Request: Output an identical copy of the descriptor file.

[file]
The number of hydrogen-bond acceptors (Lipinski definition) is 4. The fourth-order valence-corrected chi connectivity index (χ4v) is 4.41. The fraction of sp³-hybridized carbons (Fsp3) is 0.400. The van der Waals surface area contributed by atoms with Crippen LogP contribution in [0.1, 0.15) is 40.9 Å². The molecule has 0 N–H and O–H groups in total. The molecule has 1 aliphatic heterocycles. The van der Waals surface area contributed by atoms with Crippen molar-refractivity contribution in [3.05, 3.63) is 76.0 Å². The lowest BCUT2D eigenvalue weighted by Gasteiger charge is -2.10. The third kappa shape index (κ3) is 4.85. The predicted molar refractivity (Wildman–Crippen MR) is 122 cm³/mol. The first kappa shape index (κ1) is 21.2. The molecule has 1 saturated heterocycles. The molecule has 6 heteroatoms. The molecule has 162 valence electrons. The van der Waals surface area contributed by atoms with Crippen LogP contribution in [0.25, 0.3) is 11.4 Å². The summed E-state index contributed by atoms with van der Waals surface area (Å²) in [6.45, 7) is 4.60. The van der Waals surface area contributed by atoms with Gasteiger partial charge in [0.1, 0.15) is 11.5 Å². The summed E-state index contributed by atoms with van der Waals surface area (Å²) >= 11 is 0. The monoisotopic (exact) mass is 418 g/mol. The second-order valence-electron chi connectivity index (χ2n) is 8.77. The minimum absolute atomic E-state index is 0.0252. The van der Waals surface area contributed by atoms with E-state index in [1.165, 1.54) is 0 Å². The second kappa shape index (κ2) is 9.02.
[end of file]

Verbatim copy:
The number of hydrogen-bond acceptors (Lipinski definition) is 4. The fourth-order valence-corrected chi connectivity index (χ4v) is 4.41. The fraction of sp³-hybridized carbons (Fsp3) is 0.400. The van der Waals surface area contributed by atoms with Crippen LogP contribution in [0.1, 0.15) is 40.9 Å². The molecule has 0 N–H and O–H groups in total. The molecule has 1 aliphatic heterocycles. The van der Waals surface area contributed by atoms with Crippen molar-refractivity contribution in [3.05, 3.63) is 76.0 Å². The lowest BCUT2D eigenvalue weighted by Gasteiger charge is -2.10. The third kappa shape index (κ3) is 4.85. The predicted molar refractivity (Wildman–Crippen MR) is 122 cm³/mol. The first kappa shape index (κ1) is 21.2. The molecule has 1 saturated heterocycles. The molecule has 6 heteroatoms. The molecule has 162 valence electrons. The van der Waals surface area contributed by atoms with Crippen LogP contribution in [0.25, 0.3) is 11.4 Å². The summed E-state index contributed by atoms with van der Waals surface area (Å²) in [6.45, 7) is 4.60. The van der Waals surface area contributed by atoms with Gasteiger partial charge in [0.1, 0.15) is 11.5 Å². The summed E-state index contributed by atoms with van der Waals surface area (Å²) >= 11 is 0. The monoisotopic (exact) mass is 418 g/mol. The second-order valence-electron chi connectivity index (χ2n) is 8.77. The minimum absolute atomic E-state index is 0.0252. The van der Waals surface area contributed by atoms with E-state index in [1.165, 1.54) is 0 Å². The second kappa shape index (κ2) is 9.02.